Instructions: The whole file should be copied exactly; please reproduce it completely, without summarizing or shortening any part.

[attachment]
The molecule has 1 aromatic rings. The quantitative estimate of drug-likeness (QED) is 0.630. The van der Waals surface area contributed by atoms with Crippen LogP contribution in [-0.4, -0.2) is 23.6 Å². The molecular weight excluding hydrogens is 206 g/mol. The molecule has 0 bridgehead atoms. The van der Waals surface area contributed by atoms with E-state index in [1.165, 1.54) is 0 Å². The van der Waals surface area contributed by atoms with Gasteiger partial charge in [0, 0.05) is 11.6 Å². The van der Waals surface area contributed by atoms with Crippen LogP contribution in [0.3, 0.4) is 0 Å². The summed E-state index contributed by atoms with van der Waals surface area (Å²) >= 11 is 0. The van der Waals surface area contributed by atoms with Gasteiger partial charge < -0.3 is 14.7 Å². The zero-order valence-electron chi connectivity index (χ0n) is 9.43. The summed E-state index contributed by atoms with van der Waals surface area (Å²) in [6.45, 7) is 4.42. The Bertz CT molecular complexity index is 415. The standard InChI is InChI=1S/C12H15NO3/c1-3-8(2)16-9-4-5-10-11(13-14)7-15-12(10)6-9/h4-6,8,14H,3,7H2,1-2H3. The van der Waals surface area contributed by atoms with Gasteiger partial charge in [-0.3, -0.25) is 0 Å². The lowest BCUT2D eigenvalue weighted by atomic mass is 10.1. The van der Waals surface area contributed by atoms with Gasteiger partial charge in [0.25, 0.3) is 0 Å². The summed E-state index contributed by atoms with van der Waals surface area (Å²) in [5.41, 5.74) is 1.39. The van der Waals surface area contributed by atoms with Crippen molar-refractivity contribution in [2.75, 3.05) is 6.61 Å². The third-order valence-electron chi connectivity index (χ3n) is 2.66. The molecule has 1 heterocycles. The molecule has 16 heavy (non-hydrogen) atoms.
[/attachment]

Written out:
The molecule has 1 aromatic rings. The quantitative estimate of drug-likeness (QED) is 0.630. The van der Waals surface area contributed by atoms with Crippen LogP contribution in [-0.4, -0.2) is 23.6 Å². The molecular weight excluding hydrogens is 206 g/mol. The molecule has 0 bridgehead atoms. The van der Waals surface area contributed by atoms with E-state index in [1.165, 1.54) is 0 Å². The van der Waals surface area contributed by atoms with Gasteiger partial charge in [0, 0.05) is 11.6 Å². The van der Waals surface area contributed by atoms with Crippen LogP contribution in [0.3, 0.4) is 0 Å². The summed E-state index contributed by atoms with van der Waals surface area (Å²) >= 11 is 0. The van der Waals surface area contributed by atoms with Gasteiger partial charge < -0.3 is 14.7 Å². The zero-order valence-electron chi connectivity index (χ0n) is 9.43. The summed E-state index contributed by atoms with van der Waals surface area (Å²) in [6.45, 7) is 4.42. The Bertz CT molecular complexity index is 415. The standard InChI is InChI=1S/C12H15NO3/c1-3-8(2)16-9-4-5-10-11(13-14)7-15-12(10)6-9/h4-6,8,14H,3,7H2,1-2H3. The van der Waals surface area contributed by atoms with Gasteiger partial charge in [-0.3, -0.25) is 0 Å². The lowest BCUT2D eigenvalue weighted by atomic mass is 10.1. The van der Waals surface area contributed by atoms with Gasteiger partial charge in [0.25, 0.3) is 0 Å². The summed E-state index contributed by atoms with van der Waals surface area (Å²) in [5.41, 5.74) is 1.39. The van der Waals surface area contributed by atoms with Crippen molar-refractivity contribution in [2.75, 3.05) is 6.61 Å². The third-order valence-electron chi connectivity index (χ3n) is 2.66. The molecule has 1 heterocycles. The molecule has 16 heavy (non-hydrogen) atoms.